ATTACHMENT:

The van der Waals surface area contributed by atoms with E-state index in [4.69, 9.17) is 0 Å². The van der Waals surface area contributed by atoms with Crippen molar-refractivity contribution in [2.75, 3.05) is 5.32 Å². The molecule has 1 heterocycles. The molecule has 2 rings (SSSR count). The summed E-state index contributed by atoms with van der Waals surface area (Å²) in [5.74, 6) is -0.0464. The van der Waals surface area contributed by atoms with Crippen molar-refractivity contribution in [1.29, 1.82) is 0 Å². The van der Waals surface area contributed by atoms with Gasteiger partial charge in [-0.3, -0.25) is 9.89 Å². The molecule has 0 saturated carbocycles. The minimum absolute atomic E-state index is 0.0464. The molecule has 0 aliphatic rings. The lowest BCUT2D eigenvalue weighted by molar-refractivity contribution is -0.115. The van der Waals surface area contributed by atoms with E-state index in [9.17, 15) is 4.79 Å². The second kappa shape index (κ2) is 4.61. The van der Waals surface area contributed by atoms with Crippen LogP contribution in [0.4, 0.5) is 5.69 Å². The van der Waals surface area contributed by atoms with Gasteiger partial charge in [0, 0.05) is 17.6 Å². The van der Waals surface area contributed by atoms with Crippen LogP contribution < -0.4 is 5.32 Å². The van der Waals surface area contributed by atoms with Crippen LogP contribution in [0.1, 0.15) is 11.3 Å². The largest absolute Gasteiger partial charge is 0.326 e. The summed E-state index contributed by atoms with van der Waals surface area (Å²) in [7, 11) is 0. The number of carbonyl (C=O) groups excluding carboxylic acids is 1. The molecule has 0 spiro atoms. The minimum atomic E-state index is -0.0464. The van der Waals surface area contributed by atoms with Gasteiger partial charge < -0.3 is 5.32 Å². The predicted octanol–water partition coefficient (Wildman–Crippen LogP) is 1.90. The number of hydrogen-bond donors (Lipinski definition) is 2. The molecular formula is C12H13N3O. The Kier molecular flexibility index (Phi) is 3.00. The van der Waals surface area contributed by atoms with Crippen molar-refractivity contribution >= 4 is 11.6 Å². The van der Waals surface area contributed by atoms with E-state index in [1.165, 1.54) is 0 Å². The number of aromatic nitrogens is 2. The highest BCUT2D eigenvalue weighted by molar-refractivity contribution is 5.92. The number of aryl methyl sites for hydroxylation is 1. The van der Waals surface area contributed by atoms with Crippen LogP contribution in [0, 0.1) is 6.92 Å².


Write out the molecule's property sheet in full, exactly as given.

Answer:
The van der Waals surface area contributed by atoms with E-state index in [4.69, 9.17) is 0 Å². The van der Waals surface area contributed by atoms with Crippen molar-refractivity contribution in [2.75, 3.05) is 5.32 Å². The molecule has 1 heterocycles. The molecule has 2 rings (SSSR count). The summed E-state index contributed by atoms with van der Waals surface area (Å²) in [5.74, 6) is -0.0464. The van der Waals surface area contributed by atoms with Crippen molar-refractivity contribution in [1.29, 1.82) is 0 Å². The van der Waals surface area contributed by atoms with Gasteiger partial charge in [-0.3, -0.25) is 9.89 Å². The molecule has 0 saturated carbocycles. The minimum absolute atomic E-state index is 0.0464. The molecule has 0 aliphatic rings. The lowest BCUT2D eigenvalue weighted by molar-refractivity contribution is -0.115. The van der Waals surface area contributed by atoms with E-state index in [9.17, 15) is 4.79 Å². The second kappa shape index (κ2) is 4.61. The van der Waals surface area contributed by atoms with Crippen LogP contribution in [0.4, 0.5) is 5.69 Å². The van der Waals surface area contributed by atoms with Gasteiger partial charge in [0, 0.05) is 17.6 Å². The van der Waals surface area contributed by atoms with Crippen LogP contribution < -0.4 is 5.32 Å². The van der Waals surface area contributed by atoms with Crippen LogP contribution in [0.1, 0.15) is 11.3 Å². The largest absolute Gasteiger partial charge is 0.326 e. The summed E-state index contributed by atoms with van der Waals surface area (Å²) in [7, 11) is 0. The number of carbonyl (C=O) groups excluding carboxylic acids is 1. The molecule has 0 spiro atoms. The minimum atomic E-state index is -0.0464. The van der Waals surface area contributed by atoms with Gasteiger partial charge < -0.3 is 5.32 Å². The predicted octanol–water partition coefficient (Wildman–Crippen LogP) is 1.90. The number of hydrogen-bond donors (Lipinski definition) is 2. The molecular formula is C12H13N3O. The Kier molecular flexibility index (Phi) is 3.00. The van der Waals surface area contributed by atoms with Crippen molar-refractivity contribution >= 4 is 11.6 Å². The van der Waals surface area contributed by atoms with E-state index in [1.165, 1.54) is 0 Å². The number of aromatic nitrogens is 2. The highest BCUT2D eigenvalue weighted by molar-refractivity contribution is 5.92. The number of aryl methyl sites for hydroxylation is 1. The van der Waals surface area contributed by atoms with Crippen LogP contribution in [0, 0.1) is 6.92 Å².